Originating in England, Bull Terriers were used primarily as vermin hunters and show dogs. They descended from crosses between the Old English Bulldog and Old English Terrier, both now-extinct but they were bred to be used in the deadly sports of dogfighting and bull-baiting. The unique egg-shaped head of the Bull Terrier comes from the incorporation of the Borzoi and Collie into the breed's lineage to create a dog that looked like no other. It is a common misconception that these dogs are related to the American Pit Bull Terrier, but this is not the case. They are more closely related to the American Staffordshire Terrier, who also shares the same ancestors. During the 1930s, there was a growing interest in a smaller sized Bull Terrier; today, while selecting for health and longevity, the Miniature Bull Terrier was developed, which is almost half the size of the standard specimen and is also considered a separate breed.
Known for being the mascot of the department store Target, the Bull Terrier is widely recognized for its unique egg-shaped head. Other hallmarks of the breed include their erect ears and very small, triangular-shaped eyes that give them a determined, yet happy expression. Bull Terriers come in two coat types that include solid white and any other color such as black and tan, brindle, fawn, red, and tri-color. Regardless of their coloring, they have a short, flat, and harsh-feeling coat with a glossy appearance. These dogs are strongly built with powerful muscles and broad shoulders. The muzzle of the breed has a downward-sloping shape and the nose is black with a downward-bent tip. The tail of the Bull Terrier is short and carried horizontally.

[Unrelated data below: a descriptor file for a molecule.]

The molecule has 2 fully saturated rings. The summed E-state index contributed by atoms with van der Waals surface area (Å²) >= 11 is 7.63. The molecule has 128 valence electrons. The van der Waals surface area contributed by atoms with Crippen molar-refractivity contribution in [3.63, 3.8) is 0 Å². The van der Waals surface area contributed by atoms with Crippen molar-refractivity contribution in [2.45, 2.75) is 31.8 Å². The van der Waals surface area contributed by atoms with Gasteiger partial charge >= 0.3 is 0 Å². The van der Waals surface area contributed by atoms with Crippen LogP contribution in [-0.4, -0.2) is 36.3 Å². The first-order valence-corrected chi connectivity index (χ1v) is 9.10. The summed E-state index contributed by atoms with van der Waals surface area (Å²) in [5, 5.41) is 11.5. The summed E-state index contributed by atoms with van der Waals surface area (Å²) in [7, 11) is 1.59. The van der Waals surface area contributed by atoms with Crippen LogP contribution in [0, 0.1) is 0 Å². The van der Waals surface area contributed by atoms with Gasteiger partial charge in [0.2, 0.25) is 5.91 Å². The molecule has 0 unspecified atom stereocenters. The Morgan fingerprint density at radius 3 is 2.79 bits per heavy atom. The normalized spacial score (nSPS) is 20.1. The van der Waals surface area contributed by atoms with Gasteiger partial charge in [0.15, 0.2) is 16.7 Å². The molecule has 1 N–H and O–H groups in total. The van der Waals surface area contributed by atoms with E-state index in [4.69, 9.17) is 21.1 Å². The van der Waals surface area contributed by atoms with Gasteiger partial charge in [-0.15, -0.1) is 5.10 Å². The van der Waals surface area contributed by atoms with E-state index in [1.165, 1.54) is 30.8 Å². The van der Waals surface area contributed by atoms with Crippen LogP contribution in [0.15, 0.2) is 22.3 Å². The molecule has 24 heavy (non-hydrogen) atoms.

Known as the "gladiator of the canine race," Bull Terriers have more of an intimidating appearance than they do a tough behavior. Regardless of their looks, the breed is not a great choice for an outdoor dog as they are not to be kept outside and forgotten but are happiest when they are around their families. Due to their terrier and bulldog background, they can be mischievous, notorious diggers, and fairly stubborn during obedience training. If training is started early, they can excel and be very obedient. The devoted Bull Terrier can be very protective, especially if they believe that their family is in trouble. Early socialization and training from a consistent owner are important for this breed to avoid unwanted aggressive or guardian behavior towards other people and animals. With supervision, this playful terrier gets along well with children but is usually not recommended for households with other dogs because of their dominant personality. Like most medium-sized breeds, plenty of daily exercise in the form of walking, hiking, or having large areas to run around in are needed to avoid destructive behavior when bored. Loyal and energetic, the Bull Terrier can make a fun and entertaining pet to have that the entire family can enjoy.